Race, Ethnicity and Welfare States

Race, Ethnicity and Welfare States

An American Dilemma?

Globalization and Welfare series

Edited by Pauli Kettunen, Sonya Michel and Klaus Petersen

In this interdisciplinary volume, leading and emerging scholars examine the relationship between homogeneity and welfare state development. They trace Gunnar Myrdal’s influence on thinking about race in the US and explore current European states’ approaches to the strangers in their midst, and what social citizenship looks like from a global perspective.

Chapter 8: Ethnic diversity and popular attitudes towards the Nordic welfare state

Helena Blomberg-Kroll

Subjects: politics and public policy, migration, social policy and sociology, comparative social policy, migration, welfare states

Abstract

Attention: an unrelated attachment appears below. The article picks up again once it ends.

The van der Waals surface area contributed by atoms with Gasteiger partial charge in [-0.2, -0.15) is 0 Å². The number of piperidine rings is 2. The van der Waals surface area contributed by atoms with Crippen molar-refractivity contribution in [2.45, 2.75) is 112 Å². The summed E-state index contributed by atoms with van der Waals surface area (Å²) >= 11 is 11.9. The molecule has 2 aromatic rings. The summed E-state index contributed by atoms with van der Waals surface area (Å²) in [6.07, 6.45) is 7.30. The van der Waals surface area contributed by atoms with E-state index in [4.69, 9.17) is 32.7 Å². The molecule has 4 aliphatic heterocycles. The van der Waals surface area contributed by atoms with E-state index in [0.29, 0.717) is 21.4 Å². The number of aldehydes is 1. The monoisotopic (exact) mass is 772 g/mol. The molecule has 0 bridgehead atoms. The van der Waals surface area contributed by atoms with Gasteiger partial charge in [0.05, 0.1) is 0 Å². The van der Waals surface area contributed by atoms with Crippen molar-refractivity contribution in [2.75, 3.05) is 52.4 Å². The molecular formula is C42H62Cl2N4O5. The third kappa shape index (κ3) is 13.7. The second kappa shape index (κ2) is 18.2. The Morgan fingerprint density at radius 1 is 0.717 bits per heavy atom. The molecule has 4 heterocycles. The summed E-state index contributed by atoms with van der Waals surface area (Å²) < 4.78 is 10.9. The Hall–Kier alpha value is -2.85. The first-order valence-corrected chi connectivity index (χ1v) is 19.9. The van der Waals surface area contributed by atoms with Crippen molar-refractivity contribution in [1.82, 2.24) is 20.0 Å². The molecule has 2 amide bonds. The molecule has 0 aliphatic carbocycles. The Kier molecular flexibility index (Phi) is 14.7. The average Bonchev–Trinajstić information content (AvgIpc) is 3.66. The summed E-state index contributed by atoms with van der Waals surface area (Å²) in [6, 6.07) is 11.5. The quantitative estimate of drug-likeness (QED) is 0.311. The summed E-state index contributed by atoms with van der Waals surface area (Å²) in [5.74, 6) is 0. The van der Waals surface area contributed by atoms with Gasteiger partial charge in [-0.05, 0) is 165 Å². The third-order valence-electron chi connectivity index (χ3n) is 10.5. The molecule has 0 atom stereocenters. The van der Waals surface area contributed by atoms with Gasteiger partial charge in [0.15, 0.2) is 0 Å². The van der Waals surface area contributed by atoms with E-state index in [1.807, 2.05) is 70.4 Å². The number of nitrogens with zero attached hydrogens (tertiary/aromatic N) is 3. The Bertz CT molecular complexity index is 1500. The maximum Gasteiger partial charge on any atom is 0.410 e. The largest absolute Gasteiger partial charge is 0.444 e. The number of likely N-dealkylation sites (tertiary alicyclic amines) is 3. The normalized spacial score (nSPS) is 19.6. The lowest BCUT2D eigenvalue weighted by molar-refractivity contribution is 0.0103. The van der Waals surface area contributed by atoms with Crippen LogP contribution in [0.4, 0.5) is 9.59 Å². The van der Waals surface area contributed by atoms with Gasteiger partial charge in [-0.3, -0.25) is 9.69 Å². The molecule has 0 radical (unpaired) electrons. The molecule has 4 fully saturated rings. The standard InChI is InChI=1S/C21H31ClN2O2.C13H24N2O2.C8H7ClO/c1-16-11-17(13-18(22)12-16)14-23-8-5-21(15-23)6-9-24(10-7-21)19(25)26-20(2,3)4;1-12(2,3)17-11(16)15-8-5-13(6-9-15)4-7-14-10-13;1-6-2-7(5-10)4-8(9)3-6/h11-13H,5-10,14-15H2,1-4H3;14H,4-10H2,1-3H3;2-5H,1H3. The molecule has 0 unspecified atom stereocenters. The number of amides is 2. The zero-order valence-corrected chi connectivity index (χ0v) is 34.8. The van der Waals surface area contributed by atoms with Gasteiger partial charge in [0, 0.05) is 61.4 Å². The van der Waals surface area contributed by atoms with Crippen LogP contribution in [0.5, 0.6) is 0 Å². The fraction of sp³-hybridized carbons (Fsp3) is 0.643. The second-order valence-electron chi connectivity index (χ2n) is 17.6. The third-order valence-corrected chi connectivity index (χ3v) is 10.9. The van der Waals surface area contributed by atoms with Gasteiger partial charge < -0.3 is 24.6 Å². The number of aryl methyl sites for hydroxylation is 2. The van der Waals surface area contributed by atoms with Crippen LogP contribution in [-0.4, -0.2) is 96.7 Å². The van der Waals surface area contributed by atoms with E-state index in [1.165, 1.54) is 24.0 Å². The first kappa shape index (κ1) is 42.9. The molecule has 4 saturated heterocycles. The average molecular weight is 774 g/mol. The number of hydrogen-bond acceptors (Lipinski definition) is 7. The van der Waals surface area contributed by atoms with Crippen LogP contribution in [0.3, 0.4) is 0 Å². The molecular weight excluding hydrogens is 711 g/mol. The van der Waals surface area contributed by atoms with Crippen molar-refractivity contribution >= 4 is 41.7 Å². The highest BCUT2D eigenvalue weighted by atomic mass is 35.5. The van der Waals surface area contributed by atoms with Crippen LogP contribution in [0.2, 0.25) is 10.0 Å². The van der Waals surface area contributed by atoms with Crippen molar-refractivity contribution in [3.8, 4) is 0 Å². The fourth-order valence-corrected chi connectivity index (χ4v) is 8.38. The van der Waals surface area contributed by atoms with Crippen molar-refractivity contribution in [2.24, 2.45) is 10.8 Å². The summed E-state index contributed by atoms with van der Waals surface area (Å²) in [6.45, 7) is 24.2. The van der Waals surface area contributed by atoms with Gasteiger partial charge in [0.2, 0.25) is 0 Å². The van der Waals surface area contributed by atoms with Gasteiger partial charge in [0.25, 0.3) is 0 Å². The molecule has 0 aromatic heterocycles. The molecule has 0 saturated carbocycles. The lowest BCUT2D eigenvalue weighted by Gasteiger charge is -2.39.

The chapter addresses questions regarding popular support for the Nordic welfare state(s), with a special focus on ethnic diversity and immigration. It examines theoretical assumptions and empirical evidence from the perspective of welfare attitude research and presents data from the 2008 round of the European Social Survey. Here, the chapter focuses on the attitudes of immigrants themselves in comparison with other respondents, in order to discern whether and how immigrants differ from native-born populations with regard to their attitudes towards certain welfare-state issues. The chapter shows that increasing ethnic heterogeneity has not undermined the popular legitimacy of the Nordic welfare states. It also concludes that immigrant attitudes in general do not seem to differ greatly from those of the general popular opinion, either in the Nordic welfare-state model or in other welfare-state models.

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